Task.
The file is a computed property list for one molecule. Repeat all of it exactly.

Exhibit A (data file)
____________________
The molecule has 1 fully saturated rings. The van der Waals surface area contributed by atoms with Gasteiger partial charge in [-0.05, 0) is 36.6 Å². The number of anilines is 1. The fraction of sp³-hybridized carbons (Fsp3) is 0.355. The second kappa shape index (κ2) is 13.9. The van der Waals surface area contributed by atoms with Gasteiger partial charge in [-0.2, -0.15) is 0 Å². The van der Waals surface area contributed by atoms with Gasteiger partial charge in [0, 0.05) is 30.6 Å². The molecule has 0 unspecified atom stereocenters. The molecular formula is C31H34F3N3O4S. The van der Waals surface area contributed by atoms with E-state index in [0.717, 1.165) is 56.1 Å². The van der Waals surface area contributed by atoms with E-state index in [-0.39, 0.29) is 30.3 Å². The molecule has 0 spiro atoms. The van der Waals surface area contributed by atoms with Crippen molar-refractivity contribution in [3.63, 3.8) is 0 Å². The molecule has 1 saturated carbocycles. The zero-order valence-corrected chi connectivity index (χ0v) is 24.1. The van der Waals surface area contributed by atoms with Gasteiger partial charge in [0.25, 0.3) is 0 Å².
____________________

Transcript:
The molecule has 1 fully saturated rings. The van der Waals surface area contributed by atoms with Gasteiger partial charge in [-0.05, 0) is 36.6 Å². The number of anilines is 1. The fraction of sp³-hybridized carbons (Fsp3) is 0.355. The second kappa shape index (κ2) is 13.9. The van der Waals surface area contributed by atoms with Gasteiger partial charge in [-0.2, -0.15) is 0 Å². The van der Waals surface area contributed by atoms with Gasteiger partial charge in [0, 0.05) is 30.6 Å². The molecule has 0 unspecified atom stereocenters. The molecular formula is C31H34F3N3O4S. The van der Waals surface area contributed by atoms with E-state index in [0.717, 1.165) is 56.1 Å². The van der Waals surface area contributed by atoms with E-state index in [-0.39, 0.29) is 30.3 Å². The molecule has 0 spiro atoms. The van der Waals surface area contributed by atoms with Crippen molar-refractivity contribution in [3.63, 3.8) is 0 Å². The molecule has 1 saturated carbocycles. The zero-order valence-corrected chi connectivity index (χ0v) is 24.1. The van der Waals surface area contributed by atoms with Gasteiger partial charge in [0.25, 0.3) is 0 Å².